Monday, March 22, 2010

Homemade Sandals

Tonight, I have officially made the switch to: Barefoot Luc

I've been looking around for some minimalist shoes, and the solutions are either very expensive, or very cheap. There is a site that sells "normal looking" shoes with very thin soles, but the prices are through the roof, since it's such a niche market. The alternative is to just go to your local Target or Walmart (like I did) and buy a pair of aqua shoes. The only problem with aqua shoes is that your wife (or husband) could make fun of you (like mine did).

Honestly, I haven't worn a real pair of shoes for almost 2 full months now. When I'm in the house, I'm barefoot. When I'm running, I'm in my VFF's, and when I'm "in public", I typically wear my aqua shoes. Although lately Jennifer claims that my VFF's are better suited for public than my aqua shoes. Perhaps it's better to look extreme than it is to look like I just don't have a clue. :)

At first my legs and feet hurt quite a bit, especially after running. However all the pain has gone and I'm excited to be au-naturelle from the ankles down until winter sets back in. Up until today, I didn't really have a solution for sandals, and refuse to limit my options to just flip flops. I put on my Chaco's the other day and gave them about 10 minutes before they really started to hurt my arches. Chaco's are known for having (almost too much) arch support. They are officially Ebay bait. Anybody interested? I have black ones and orange ones, both are fairly new...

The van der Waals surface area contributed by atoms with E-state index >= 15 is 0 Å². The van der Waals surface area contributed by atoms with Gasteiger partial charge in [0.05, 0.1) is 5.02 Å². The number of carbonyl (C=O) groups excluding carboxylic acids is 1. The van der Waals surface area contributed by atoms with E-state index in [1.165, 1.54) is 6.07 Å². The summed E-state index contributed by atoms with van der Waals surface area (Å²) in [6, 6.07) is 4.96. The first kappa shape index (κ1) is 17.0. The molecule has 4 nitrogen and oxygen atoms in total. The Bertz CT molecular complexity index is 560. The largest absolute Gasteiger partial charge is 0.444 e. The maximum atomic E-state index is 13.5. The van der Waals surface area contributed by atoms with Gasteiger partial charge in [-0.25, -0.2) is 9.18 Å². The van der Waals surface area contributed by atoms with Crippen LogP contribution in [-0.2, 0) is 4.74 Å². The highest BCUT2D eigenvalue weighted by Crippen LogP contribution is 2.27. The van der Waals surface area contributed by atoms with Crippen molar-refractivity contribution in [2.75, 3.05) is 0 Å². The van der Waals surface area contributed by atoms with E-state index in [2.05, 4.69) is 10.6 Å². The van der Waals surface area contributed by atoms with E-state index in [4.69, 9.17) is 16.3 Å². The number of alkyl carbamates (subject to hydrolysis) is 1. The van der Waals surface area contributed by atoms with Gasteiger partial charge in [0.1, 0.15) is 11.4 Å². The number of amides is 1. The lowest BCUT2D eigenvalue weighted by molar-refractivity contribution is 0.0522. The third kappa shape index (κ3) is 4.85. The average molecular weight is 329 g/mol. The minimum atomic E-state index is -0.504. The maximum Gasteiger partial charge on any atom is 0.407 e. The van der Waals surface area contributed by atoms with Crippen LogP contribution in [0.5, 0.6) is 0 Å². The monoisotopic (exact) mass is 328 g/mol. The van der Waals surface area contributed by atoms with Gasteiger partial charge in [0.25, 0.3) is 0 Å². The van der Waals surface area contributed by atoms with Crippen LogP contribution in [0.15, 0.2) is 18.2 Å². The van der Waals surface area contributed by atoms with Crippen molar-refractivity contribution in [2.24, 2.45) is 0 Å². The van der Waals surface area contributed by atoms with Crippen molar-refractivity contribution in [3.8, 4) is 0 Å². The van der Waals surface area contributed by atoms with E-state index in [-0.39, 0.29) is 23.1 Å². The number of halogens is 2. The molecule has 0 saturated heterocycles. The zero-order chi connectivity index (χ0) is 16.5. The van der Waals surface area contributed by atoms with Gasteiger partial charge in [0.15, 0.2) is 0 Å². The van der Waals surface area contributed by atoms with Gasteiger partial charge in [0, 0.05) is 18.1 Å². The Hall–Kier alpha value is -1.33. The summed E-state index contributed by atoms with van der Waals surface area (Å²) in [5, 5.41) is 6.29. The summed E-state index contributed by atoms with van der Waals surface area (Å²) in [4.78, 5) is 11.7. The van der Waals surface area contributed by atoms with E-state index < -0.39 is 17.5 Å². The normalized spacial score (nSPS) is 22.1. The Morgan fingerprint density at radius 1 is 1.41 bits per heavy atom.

Anyway, I've been reading up on many barefoot runners who run in these things called "huaraches". They're nothing more than a piece of shoe sole and string. Some people have been known to make them out of old racing tires. It was time for me to try and see if I could make them. I've watched the video on how to make them a few times and decided to give it a try. They looked simple enough to make...

For lunch today, I drove to a local shoe repair store (Newark Cleaners and Shoe Repair) in Heath, Ohio, and got a scrap sheet of some very thin Vibram material along with two long leather shoe laces. The total for everything so far was $4.28. I took it home and decided not to mess with it until sometime later in the week...

Well the more and more I thought about it, the more I was dying to try and make them. It was going to drive me crazy til I did it. So I took off my VFF's and got started:
  1. Took a piece of paper and a pen and loosely traced my foot, putting marks for where all the holes would go (one for the toe, and one on each side of my ankle).
  2. Traced the pattern on the Vibram sheet and cut it out with a utility knive
  3. Drilled holes for the toe, and each side of the ankle
  4. Laced my leather string through them and tied them up.

These are my new running sandals when I need to run on the road. I will probably only use my VFF's for trail running from now on, as they're much better for floating over jagged rocks and snapping little sticks than these will be.

Once I'd finished my pair, Lizzie said she wanted a pair, so I made her a pair too. She is going to wear her's to school tomorrow. :) Of course, once she had hers, the other two wanted a pair as well. Looks like I'm going back to the shoe repair store pretty soon. :)

1 comment:

Chris Barber, said...

Great sandals. Those look a lot like the ones the Tarahumara Indians wear. They wear something similar, with a think layer tied by one string that goes around their ankles. If it works for them they can't be bad for you.